Names are like passkeys which unlock our empathy, in a single moment capable of transforming a stranger into someone deserving of our decency. But, interestingly, the empathizing effect of knowing someone’s name still applies when its bearer isn’t human.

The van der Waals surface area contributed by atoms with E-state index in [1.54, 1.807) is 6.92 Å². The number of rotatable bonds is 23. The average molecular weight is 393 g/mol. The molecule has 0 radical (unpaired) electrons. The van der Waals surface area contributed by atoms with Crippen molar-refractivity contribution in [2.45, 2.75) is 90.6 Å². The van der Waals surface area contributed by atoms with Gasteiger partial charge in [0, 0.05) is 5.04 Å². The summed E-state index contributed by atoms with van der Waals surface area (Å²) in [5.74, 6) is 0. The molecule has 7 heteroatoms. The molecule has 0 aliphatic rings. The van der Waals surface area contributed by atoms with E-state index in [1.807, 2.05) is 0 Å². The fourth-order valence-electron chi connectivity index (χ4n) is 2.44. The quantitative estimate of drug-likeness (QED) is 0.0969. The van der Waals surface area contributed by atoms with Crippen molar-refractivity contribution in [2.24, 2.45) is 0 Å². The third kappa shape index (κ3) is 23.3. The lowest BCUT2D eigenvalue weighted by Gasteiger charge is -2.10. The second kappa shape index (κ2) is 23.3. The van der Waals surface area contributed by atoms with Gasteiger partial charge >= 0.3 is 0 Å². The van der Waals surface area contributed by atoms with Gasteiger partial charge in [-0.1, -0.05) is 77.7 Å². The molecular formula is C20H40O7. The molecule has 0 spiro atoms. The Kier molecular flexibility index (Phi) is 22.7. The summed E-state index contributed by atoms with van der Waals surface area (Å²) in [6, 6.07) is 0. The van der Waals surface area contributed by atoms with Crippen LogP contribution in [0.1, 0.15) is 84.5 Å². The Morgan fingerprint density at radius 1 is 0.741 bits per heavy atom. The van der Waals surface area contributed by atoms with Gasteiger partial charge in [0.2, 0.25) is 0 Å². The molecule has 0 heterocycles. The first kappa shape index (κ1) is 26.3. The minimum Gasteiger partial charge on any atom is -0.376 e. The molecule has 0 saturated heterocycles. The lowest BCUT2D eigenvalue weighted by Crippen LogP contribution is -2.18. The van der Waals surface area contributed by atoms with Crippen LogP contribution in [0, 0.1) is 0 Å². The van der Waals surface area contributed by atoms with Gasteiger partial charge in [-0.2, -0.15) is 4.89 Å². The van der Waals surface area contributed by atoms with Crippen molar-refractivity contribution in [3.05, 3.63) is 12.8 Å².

It was quite likely after our earliest interspecies bonding, with the domestication of dogs some 50,000 years ago, that we first began to bestow some form of personal names upon animals, too — and in so doing, elevated their distinction from a generalized animal, to an individualized companion. It’s not surprising then that, in that recognition, dogs soon gained access to affection and endearment we once reserved only for our own kind."
(via The Dish)